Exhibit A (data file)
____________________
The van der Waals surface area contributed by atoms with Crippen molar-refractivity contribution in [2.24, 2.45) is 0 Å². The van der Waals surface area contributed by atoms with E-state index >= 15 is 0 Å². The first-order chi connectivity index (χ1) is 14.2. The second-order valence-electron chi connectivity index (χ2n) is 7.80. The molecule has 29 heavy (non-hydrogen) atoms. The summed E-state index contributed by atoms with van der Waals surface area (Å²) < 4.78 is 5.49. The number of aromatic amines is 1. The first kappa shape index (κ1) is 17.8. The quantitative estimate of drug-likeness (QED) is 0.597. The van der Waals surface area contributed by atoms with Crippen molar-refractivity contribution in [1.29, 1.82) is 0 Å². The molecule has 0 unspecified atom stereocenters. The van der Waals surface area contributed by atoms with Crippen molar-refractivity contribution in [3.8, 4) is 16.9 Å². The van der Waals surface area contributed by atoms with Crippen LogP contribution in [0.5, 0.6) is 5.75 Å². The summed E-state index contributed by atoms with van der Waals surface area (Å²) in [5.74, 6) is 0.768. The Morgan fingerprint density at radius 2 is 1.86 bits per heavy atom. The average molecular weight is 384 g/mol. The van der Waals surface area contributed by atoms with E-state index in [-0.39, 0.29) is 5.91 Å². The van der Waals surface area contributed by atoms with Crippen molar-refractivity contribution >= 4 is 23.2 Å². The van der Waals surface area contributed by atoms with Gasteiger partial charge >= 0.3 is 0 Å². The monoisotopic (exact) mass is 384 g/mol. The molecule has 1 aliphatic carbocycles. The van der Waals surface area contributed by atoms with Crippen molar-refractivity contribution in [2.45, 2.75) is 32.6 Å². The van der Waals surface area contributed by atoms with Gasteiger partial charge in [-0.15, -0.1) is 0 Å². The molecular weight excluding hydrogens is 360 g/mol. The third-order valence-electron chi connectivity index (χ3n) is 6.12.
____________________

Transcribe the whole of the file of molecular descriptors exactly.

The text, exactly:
The van der Waals surface area contributed by atoms with Crippen molar-refractivity contribution in [2.24, 2.45) is 0 Å². The van der Waals surface area contributed by atoms with E-state index >= 15 is 0 Å². The first-order chi connectivity index (χ1) is 14.2. The second-order valence-electron chi connectivity index (χ2n) is 7.80. The molecule has 29 heavy (non-hydrogen) atoms. The summed E-state index contributed by atoms with van der Waals surface area (Å²) < 4.78 is 5.49. The number of aromatic amines is 1. The first kappa shape index (κ1) is 17.8. The quantitative estimate of drug-likeness (QED) is 0.597. The van der Waals surface area contributed by atoms with Crippen molar-refractivity contribution in [1.29, 1.82) is 0 Å². The molecule has 0 unspecified atom stereocenters. The van der Waals surface area contributed by atoms with Crippen molar-refractivity contribution in [3.8, 4) is 16.9 Å². The van der Waals surface area contributed by atoms with Crippen LogP contribution in [0.5, 0.6) is 5.75 Å². The summed E-state index contributed by atoms with van der Waals surface area (Å²) in [5.74, 6) is 0.768. The Morgan fingerprint density at radius 2 is 1.86 bits per heavy atom. The average molecular weight is 384 g/mol. The van der Waals surface area contributed by atoms with E-state index in [-0.39, 0.29) is 5.91 Å². The van der Waals surface area contributed by atoms with Crippen molar-refractivity contribution >= 4 is 23.2 Å². The van der Waals surface area contributed by atoms with Gasteiger partial charge >= 0.3 is 0 Å². The monoisotopic (exact) mass is 384 g/mol. The molecule has 1 aliphatic carbocycles. The van der Waals surface area contributed by atoms with Crippen molar-refractivity contribution in [2.45, 2.75) is 32.6 Å². The van der Waals surface area contributed by atoms with Gasteiger partial charge in [-0.15, -0.1) is 0 Å². The molecular weight excluding hydrogens is 360 g/mol. The third-order valence-electron chi connectivity index (χ3n) is 6.12.